In high school and university, I was an absolute coffee addict. I used to down shots of espresso without feeling a thing. I had at least a cup a day, if not two or three — usually with four sugars and some milk. That all changed when I became vegan and began taking better care of myself. I have eczema, and in the process of healing my skin, I discovered that drinking coffee or tea seemed to make it worse. I decided to cut out caffeine for good.
It was only after giving up coffee that I realized how much I relied on it. I had grown accustomed to staying up super late, knowing that an energy drink, espresso, or cup of coffee would be waiting for me in the morning. By midday, I'd crash and have another. Eventually, I built up such a tolerance that I'd come home from class and immediately fall asleep. Needless to say, those first days without caffeine were tough — everywhere I went, it seemed to be taunting me — but after a few weeks, the idea of having a cup of coffee barely crossed my mind.
There Are Other Ways to Refuel
I knew I had to make some changes, so I trained myself to go to bed two to three hours earlier. (Turns out, sleep is the best solution for being tired.) I started a new morning routine, practicing yoga or doing some quick stretches to get the juices flowing. At a cafe, I substituted my usual coffee for a smoothie or caffeine-free tea (chamomile is my favorite). And most importantly, I stopped wearing my exhaustion like a badge of honor.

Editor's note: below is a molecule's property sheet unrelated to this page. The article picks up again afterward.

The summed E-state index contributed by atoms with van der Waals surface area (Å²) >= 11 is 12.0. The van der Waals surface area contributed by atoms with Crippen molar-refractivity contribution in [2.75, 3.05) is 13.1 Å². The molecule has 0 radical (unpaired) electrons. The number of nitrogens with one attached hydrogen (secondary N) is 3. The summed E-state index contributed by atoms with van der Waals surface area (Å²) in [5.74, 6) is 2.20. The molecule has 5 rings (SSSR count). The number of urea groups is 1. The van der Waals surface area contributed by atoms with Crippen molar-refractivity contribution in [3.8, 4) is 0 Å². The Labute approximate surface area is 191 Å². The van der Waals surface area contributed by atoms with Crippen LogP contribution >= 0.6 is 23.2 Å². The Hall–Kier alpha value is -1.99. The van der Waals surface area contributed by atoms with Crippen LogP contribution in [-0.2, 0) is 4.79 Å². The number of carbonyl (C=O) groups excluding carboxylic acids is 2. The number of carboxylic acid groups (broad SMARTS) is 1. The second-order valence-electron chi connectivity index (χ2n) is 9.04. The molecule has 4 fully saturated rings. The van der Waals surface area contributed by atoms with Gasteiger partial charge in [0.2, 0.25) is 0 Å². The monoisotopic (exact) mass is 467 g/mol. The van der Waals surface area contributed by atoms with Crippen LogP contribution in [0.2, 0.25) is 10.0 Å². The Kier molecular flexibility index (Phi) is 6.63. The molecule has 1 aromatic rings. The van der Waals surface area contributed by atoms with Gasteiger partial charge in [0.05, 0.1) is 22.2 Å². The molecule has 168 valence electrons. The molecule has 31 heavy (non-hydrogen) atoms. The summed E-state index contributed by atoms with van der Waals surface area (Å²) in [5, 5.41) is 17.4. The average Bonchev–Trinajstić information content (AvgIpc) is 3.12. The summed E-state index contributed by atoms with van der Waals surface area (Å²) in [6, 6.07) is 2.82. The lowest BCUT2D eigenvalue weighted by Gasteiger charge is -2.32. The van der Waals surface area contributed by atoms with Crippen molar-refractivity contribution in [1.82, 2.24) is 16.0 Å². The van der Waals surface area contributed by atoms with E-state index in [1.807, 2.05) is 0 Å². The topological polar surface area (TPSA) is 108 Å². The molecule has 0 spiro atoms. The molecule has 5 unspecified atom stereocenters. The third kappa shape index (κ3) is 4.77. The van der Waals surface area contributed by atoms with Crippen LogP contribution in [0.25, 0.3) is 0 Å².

For years I had felt that I needed to push my body to the limit to be good enough. Then I picked up a book called The Tao of Pooh by Benjamin Hoff, in which Taoist principles are explained through the beloved cartoon. In one chapter, Hoff writes about the "Bisy Backson," someone who's constantly doing something, who never has a moment to waste. He notes that the Bisy Backson feels important and productive, but their actions are actually counterproductive, because they only cause unnecessary stress. If I wanted to feel better without caffeine, I had to change my mindset, too.
How It Feels to Be Caffeine-Free
For all its benefits — including lowering a person's risk for a number of diseases — coffee didn't agree with me. When I quit caffeine, my eczema healed, leaving behind soft, smooth skin. I slept better and felt more rested without needing an inappropriately timed nap. I got my energy from even healthier habits, like exercise. I drank more water. I no longer felt anxious and jittery.
It's been a year and a half since I cut caffeine completely, and now that I'm feeling stronger, I allow myself to have some tea or coffee-flavored chocolate once every couple of weeks. I still haven't had coffee — not even an energy drink or soda — but I also rarely crave it. I know this: if I ever do drink it again, I'll be much more careful about how.